In 1838, ten years after the death of Franz Schubert, Robert Schumann traveled to Vienna, and while he was there he paid a visit to the graves of Schubert and Beethoven. On a whim, Schumann decided to call on Schubert’s brother, Ferdinand, who was living in Vienna, and this turned out to be perhaps the most fortuitous social call in the history of music.

Density of Brilliance

Jun 23, 2020
A Minute with Miles
Mary Noble Ours

A scientist I know was talking about great works of literature the other day, and she said that what characterized them was the “density of brilliance.” What a wonderful phrase. And how perfect, too, for great works of music. In any five minutes—or any two minutes—of a musical masterpiece, we can find a veritable parade of brilliant ideas. What’s interesting is that the brilliant ideas don’t always sound brilliant. Sometimes they just sound… right. Absolutely right. And even inevitable. But they weren’t inevitable.

A Minute with Miles
Mary Noble Ours

Mozart, they say, could compose music while he was playing billiards. Rossini wrote that he had once composed an overture while standing in the water fishing and listening to his fishing partner discuss Spanish finance. Prokofiev and other composers were known to carry notebooks with them so that they could jot down musical ideas that came to them on long walks, while Aaron Copland, when asked once how he found the inspiration for his music, said that the secret to inspiration was to sit down and work. Some composers compose at the piano and some compose at their desks, and some do both.

Rossini on Singers

Jun 19, 2020
A Minute with Miles
Mary Noble Ours

In The Barber of Seville and his many other operas, Gioacchino Rossini gave singers plenty of opportunities to show off their talents.  But in a letter he wrote in 1851, Rossini made it clear that he didn’t have much patience for the cult of the great singer, or for singers whose pretensions got the better of them.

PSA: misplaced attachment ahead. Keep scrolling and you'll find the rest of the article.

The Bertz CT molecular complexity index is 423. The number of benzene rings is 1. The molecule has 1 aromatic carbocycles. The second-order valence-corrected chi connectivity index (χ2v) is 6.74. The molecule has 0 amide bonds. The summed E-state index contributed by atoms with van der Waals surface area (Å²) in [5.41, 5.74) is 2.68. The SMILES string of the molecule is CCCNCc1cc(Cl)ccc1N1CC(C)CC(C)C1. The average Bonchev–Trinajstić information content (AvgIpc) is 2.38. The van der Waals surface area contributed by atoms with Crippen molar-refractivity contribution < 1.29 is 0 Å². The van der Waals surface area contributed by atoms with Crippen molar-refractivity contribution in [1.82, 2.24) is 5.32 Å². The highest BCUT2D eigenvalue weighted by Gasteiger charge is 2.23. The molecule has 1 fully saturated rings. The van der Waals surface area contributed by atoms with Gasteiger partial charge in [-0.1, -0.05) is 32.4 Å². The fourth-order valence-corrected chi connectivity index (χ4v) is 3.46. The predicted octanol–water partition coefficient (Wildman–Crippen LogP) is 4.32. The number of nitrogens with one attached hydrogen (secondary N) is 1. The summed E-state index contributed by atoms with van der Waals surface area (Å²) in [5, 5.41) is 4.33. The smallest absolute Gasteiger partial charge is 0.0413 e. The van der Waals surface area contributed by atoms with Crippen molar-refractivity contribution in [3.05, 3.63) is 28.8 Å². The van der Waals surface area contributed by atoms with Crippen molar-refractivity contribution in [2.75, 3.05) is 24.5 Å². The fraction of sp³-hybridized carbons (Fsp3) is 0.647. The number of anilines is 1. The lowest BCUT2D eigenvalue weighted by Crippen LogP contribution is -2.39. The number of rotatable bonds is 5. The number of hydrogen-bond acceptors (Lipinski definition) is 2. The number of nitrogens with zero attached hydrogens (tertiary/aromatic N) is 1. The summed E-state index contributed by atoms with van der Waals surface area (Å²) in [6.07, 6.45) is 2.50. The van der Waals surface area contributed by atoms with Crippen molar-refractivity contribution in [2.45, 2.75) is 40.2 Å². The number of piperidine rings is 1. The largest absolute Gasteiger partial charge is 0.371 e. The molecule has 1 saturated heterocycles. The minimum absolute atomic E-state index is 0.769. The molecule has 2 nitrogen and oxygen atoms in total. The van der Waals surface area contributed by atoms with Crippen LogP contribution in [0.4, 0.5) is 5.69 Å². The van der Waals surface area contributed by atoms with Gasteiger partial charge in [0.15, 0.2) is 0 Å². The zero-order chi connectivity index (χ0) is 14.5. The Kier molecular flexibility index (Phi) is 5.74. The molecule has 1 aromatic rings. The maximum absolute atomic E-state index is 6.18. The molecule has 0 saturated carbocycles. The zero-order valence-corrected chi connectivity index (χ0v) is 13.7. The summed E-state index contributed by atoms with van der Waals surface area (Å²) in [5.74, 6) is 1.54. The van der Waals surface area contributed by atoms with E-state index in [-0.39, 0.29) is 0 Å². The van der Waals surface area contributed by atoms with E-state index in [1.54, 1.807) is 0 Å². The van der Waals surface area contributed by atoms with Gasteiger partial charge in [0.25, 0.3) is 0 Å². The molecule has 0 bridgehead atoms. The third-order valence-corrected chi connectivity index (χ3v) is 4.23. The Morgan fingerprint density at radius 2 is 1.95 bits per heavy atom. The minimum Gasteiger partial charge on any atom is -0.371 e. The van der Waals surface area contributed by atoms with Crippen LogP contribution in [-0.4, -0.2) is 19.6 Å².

A Minute with Miles
Mary Noble Ours

Today I thought we’d take a metallurgical tour of the orchestra. The bars, for example, of glockenspiels and celestas are made of steel. So are some of the strings of stringed instruments, and almost all strings are wound with very fine wire made of steel, silver, or aluminum. The bodies of timpani are made of copper, and brass instruments are made of… well, brass, which is an alloy of copper and zinc. French horns, though, may also be made of nickel silver, an alloy of copper, zinc, and nickel, or nickel brass, an alloy of copper, tin, and nickel.

A Minute with Miles
Mary Noble Ours

Much of what we know about the great composers we’ve learned from their letters. It’s true that occasionally—and with some composers more than others—the music they’ve written seems somehow to reflect what was going on in their lives at the time. But more often than not the music gives no clue. It’s in their letters, much more than in their music, that we get a window into the composers’ private thoughts, and into the joys and struggles of their personal lives.

Lefty Violinists

Jun 16, 2020
A Minute with Miles
Mary Noble Ours

Have you ever seen a lefty violinist? I’ve heard of a few, but in my whole life I’ve only met one string player who holds the bow in the left hand and the instrument in the right. I don’t  really know how the tradition of playing “righty” got started, but it hasn’t changed for hundreds of years. Why can’t lefties just reverse the strings and play the way they like? Well, it’s not that simple. A violin, for example, may look perfectly symmetrical from the outside, but on the inside it’s not symmetrical at all.

A Minute with Miles
Mary Noble Ours

The members of the violin family—the violin, viola, cello, and double bass—are made of wood. But on any one instrument you may find four or even five different kinds of wood. The top, also called the “table,” or “belly” of the instrument, will be made of spruce—a strong, light, but soft wood. The back, and the sides—which are also called the ribs—will almost always be made of maple, which is a very hard wood. Maple is also the wood from which the scroll, the neck, and the bridge are carved.